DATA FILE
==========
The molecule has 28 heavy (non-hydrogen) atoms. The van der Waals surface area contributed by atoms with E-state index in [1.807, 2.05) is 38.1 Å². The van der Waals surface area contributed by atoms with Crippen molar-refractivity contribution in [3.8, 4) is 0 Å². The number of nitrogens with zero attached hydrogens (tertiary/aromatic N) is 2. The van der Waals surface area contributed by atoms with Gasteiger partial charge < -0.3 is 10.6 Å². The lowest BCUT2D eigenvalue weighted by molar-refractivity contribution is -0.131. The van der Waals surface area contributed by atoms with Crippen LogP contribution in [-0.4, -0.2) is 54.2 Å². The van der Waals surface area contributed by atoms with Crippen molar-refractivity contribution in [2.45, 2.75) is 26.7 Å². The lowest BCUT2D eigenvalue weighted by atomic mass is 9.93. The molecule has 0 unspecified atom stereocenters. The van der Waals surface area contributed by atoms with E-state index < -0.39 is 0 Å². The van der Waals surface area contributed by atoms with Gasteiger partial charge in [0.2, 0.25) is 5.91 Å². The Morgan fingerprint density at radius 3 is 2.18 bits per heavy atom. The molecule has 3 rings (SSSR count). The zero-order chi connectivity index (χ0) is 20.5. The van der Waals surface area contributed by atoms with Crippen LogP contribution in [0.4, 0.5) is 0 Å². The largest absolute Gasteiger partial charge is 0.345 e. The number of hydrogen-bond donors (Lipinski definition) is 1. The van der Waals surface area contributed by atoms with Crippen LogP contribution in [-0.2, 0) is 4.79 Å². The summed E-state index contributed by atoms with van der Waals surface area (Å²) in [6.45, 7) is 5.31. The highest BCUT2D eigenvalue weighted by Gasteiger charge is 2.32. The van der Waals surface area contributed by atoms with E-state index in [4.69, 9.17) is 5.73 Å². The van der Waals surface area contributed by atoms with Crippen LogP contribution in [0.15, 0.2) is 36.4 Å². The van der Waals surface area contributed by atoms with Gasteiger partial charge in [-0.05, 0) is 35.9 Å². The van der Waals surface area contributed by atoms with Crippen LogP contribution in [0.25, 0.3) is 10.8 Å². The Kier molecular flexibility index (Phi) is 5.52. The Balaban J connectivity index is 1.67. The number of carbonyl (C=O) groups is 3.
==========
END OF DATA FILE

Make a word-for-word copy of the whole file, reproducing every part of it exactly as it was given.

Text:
The molecule has 28 heavy (non-hydrogen) atoms. The van der Waals surface area contributed by atoms with E-state index in [1.807, 2.05) is 38.1 Å². The van der Waals surface area contributed by atoms with Crippen molar-refractivity contribution in [3.8, 4) is 0 Å². The number of nitrogens with zero attached hydrogens (tertiary/aromatic N) is 2. The van der Waals surface area contributed by atoms with Gasteiger partial charge < -0.3 is 10.6 Å². The lowest BCUT2D eigenvalue weighted by molar-refractivity contribution is -0.131. The van der Waals surface area contributed by atoms with Crippen LogP contribution in [-0.4, -0.2) is 54.2 Å². The van der Waals surface area contributed by atoms with Crippen molar-refractivity contribution in [2.45, 2.75) is 26.7 Å². The lowest BCUT2D eigenvalue weighted by atomic mass is 9.93. The molecule has 0 unspecified atom stereocenters. The van der Waals surface area contributed by atoms with E-state index < -0.39 is 0 Å². The van der Waals surface area contributed by atoms with Gasteiger partial charge in [0.2, 0.25) is 5.91 Å². The Morgan fingerprint density at radius 3 is 2.18 bits per heavy atom. The molecule has 3 rings (SSSR count). The zero-order chi connectivity index (χ0) is 20.5. The van der Waals surface area contributed by atoms with Crippen LogP contribution in [0.4, 0.5) is 0 Å². The largest absolute Gasteiger partial charge is 0.345 e. The number of hydrogen-bond donors (Lipinski definition) is 1. The van der Waals surface area contributed by atoms with Crippen LogP contribution in [-0.2, 0) is 4.79 Å². The summed E-state index contributed by atoms with van der Waals surface area (Å²) in [6.45, 7) is 5.31. The highest BCUT2D eigenvalue weighted by Gasteiger charge is 2.32. The van der Waals surface area contributed by atoms with E-state index in [4.69, 9.17) is 5.73 Å². The van der Waals surface area contributed by atoms with Crippen LogP contribution in [0.15, 0.2) is 36.4 Å². The van der Waals surface area contributed by atoms with Gasteiger partial charge in [-0.05, 0) is 35.9 Å². The van der Waals surface area contributed by atoms with Crippen LogP contribution in [0.25, 0.3) is 10.8 Å². The Kier molecular flexibility index (Phi) is 5.52. The Balaban J connectivity index is 1.67. The number of carbonyl (C=O) groups is 3.